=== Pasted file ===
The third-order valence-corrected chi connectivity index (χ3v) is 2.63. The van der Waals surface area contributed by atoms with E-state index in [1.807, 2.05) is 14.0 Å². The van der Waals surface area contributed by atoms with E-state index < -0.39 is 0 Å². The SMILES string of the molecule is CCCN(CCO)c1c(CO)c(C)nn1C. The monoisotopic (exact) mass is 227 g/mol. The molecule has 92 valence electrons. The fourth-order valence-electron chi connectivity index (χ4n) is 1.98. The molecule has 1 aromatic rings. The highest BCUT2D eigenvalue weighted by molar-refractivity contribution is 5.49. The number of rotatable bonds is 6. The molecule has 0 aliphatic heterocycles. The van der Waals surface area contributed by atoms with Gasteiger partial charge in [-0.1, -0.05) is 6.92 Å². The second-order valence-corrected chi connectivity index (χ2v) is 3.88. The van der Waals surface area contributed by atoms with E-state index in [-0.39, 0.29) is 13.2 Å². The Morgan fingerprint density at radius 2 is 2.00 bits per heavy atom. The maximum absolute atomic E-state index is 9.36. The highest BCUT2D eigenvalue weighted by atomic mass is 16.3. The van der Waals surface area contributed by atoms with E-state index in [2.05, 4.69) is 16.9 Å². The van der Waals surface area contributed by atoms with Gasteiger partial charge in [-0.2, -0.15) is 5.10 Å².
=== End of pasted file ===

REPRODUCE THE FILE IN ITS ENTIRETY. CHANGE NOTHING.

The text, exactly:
The third-order valence-corrected chi connectivity index (χ3v) is 2.63. The van der Waals surface area contributed by atoms with E-state index in [1.807, 2.05) is 14.0 Å². The van der Waals surface area contributed by atoms with E-state index < -0.39 is 0 Å². The SMILES string of the molecule is CCCN(CCO)c1c(CO)c(C)nn1C. The monoisotopic (exact) mass is 227 g/mol. The molecule has 92 valence electrons. The fourth-order valence-electron chi connectivity index (χ4n) is 1.98. The molecule has 1 aromatic rings. The highest BCUT2D eigenvalue weighted by molar-refractivity contribution is 5.49. The number of rotatable bonds is 6. The molecule has 0 aliphatic heterocycles. The van der Waals surface area contributed by atoms with Gasteiger partial charge in [-0.1, -0.05) is 6.92 Å². The second-order valence-corrected chi connectivity index (χ2v) is 3.88. The van der Waals surface area contributed by atoms with E-state index in [-0.39, 0.29) is 13.2 Å². The Morgan fingerprint density at radius 2 is 2.00 bits per heavy atom. The maximum absolute atomic E-state index is 9.36. The highest BCUT2D eigenvalue weighted by atomic mass is 16.3. The van der Waals surface area contributed by atoms with E-state index in [2.05, 4.69) is 16.9 Å². The van der Waals surface area contributed by atoms with Gasteiger partial charge in [-0.2, -0.15) is 5.10 Å².